Globally, 264 million children are out of school, either because of conflict and crisis, poverty, a lack of teachers and resources, or some other reason. Girls in particular are prevented from completing their educations because of stigmas and barriers around the world.

GPE is working to ensure children in 89 countries get access to a quality education.

3/ Food Aid Increased

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More than 127 million people were on the brink of starvation last year, and funding calls to stop various famines were made throughout the year.

The US budget responded to this demand by allocating an additional $116 million to Food for Peace, to bring the total US commitment to $1.72 billion.

Food for Peace is a US program that seeks to end hunger around the world.

4/ Various Programs Remained Intact

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The 2018 budget maintained funding for a lot of different programs.

For instance, US efforts to combat HIV/AIDS will continue to receive $6 billion; funding for programs that promote access to water and sanitation stayed at $400 million; and agricultural programs that promote food security will continue to receive $1.93 billion.

5/ There Was Broad Bipartisan Support

Senators and congressman from both major parties stepped up to protect foreign aid funding.

In particular,  we applaud:

  • Hal Rogers, Republican Congressman from Kentucky

  • Patrick Leahy, Democratic Congressman from Vermont

  • Nita Lowey, Democratic Congresswoman from New York

  • Lindsey Graham, Republican Senator from South Carolina

  • And all the members of the Appropriations and State, Foreign Operations, and Related Programs committees


It wasn’t all good news, however. A lot of essential programs will be affected by the net $3.2 billion in foreign aid cuts.

For example, $49 million was removed from emergency migration and refugee assistance, a staggering 98% cut. The world is currently facing the largest refugee crisis in recorded history and countries cannot afford to be withholding aid.

The Economic Support Fund, which supports emerging economies and establishes trade partners, was cut by $713 million; diplomacy programs were cut by $890 million; and funds for UN peacekeeping campaigns were slashed by $528 million, meaning other governments will need to pick up the slack.

Foreign aid fared better than expected in the 2018 budget, but this funding cycle will only be covered through September 30, and the negotiations on 2019’s budget, which will start at a 30% cut once again, have already begun.


Quality Education: Taco Bell Is Helping All 210,000 of Its Employees Get an Education #SDGs #2030Now #GlobalGoals

All Taco Bell employee are now eligible for scholarships, online classes, and skills training.

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Fast-casual restaurant chain Taco Bell is known for its creative combinations: quesadilla and burrito (Quesarito), tacos and pizza (Mexican Pizza), and tacos and gorditas (Doritos Cheesy Gordita Crunch).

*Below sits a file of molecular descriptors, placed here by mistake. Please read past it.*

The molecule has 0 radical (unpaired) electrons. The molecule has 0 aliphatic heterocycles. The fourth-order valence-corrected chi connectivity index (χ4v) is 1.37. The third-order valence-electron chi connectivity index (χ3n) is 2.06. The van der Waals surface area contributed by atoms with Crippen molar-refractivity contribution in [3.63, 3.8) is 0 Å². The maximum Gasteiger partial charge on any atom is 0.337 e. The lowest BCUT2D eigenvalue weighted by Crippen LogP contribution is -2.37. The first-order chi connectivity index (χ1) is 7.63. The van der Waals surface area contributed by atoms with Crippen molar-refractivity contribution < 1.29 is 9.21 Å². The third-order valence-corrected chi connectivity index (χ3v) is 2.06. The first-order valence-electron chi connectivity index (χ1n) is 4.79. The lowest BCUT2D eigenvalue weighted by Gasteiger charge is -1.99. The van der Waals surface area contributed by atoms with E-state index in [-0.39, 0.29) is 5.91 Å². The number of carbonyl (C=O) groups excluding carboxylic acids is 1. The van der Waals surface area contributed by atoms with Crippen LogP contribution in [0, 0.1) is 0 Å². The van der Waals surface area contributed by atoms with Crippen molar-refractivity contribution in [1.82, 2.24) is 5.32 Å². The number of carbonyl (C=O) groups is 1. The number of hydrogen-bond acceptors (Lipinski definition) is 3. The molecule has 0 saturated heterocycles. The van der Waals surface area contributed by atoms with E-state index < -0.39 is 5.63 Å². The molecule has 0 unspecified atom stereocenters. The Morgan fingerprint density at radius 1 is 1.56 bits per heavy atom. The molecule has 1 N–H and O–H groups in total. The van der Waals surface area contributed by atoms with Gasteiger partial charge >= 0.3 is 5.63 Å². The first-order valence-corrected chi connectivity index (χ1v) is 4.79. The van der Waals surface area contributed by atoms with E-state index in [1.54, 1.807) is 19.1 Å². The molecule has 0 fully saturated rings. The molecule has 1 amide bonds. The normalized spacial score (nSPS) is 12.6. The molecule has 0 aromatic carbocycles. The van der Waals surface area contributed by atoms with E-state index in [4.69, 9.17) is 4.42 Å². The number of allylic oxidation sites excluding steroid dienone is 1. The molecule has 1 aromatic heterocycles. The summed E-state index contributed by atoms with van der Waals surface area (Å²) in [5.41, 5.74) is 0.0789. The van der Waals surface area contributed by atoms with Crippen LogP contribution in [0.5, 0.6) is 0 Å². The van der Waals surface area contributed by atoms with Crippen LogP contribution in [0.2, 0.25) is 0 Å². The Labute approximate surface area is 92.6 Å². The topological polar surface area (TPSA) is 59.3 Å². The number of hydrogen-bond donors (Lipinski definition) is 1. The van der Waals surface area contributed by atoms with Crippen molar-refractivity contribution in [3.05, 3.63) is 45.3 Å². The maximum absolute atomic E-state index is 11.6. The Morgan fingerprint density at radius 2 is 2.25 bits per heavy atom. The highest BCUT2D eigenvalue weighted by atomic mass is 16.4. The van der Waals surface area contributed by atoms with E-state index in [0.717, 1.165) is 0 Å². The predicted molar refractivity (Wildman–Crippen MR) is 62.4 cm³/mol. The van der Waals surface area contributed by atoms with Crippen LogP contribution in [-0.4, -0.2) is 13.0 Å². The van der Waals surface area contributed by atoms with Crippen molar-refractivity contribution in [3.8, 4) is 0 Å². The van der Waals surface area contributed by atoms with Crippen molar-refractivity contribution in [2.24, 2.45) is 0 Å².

Now, the chain is getting creative with its employee benefits, combining work with educational opportunities for all of its 210,000 workers.

On March 15, Taco Bell announced that employees at the chain’s 7,000 stores nationwide are eligible for education classes at 80 online universities, as well as tuition assistance and college credit for job training at the restaurant.

Discounted classes are offered through Taco Bell’s partnership with Guild Education, which also works with Chipotle.

“When we surveyed our employees, education support was one of the top three things they asked for,” Frank Tucker, global chief people officer at Taco Bell, said in a statement. “The barriers to achieving their education goals were time, money and support.”

Programs like this, which are also available for workers at other fast food chains, such as Chipotle, McDonalds, and Starbucks, can be the jump-start students with a high-school degree or less need to improve future economic prospects.

Although the large majority of Americans have a high school diploma or equivalent, just one in three have a bachelor’s degree, and slightly over 10 percent have a master’s degree. Obtaining a bachelor’s degree can increase earnings by more than $20,000 per year, according to Smartasset.

So far, Taco Bell’s program seems to be working, and not just for employees. According to the press release, 98% of 700 workers who participated in a pilot program stayed with the company for more than six months — much higher than the company’s average six-month retention rate of 64 percent.

And with the company planning on adding 100,000 new jobs by 2022, they may not be only employees working at Taco Bell in the long-run.

Hopefully, the early success of Taco Bell’s will inspire other fast-food and fast-casual employers to provide educational opportunities for their workers, as well. 

Quality Education: Malala Returns to Pakistan for the First Time Since She Was Shot #Malala #SDGs #GlobalGoals #2030Now

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She was attacked by the Taliban in 2012, to stop her speaking out for girls’ education.

Malala Yousafzai has returned to Pakistan for the first time since she was shot in the head, in an attack intended to silence her campaigning on girls’ education.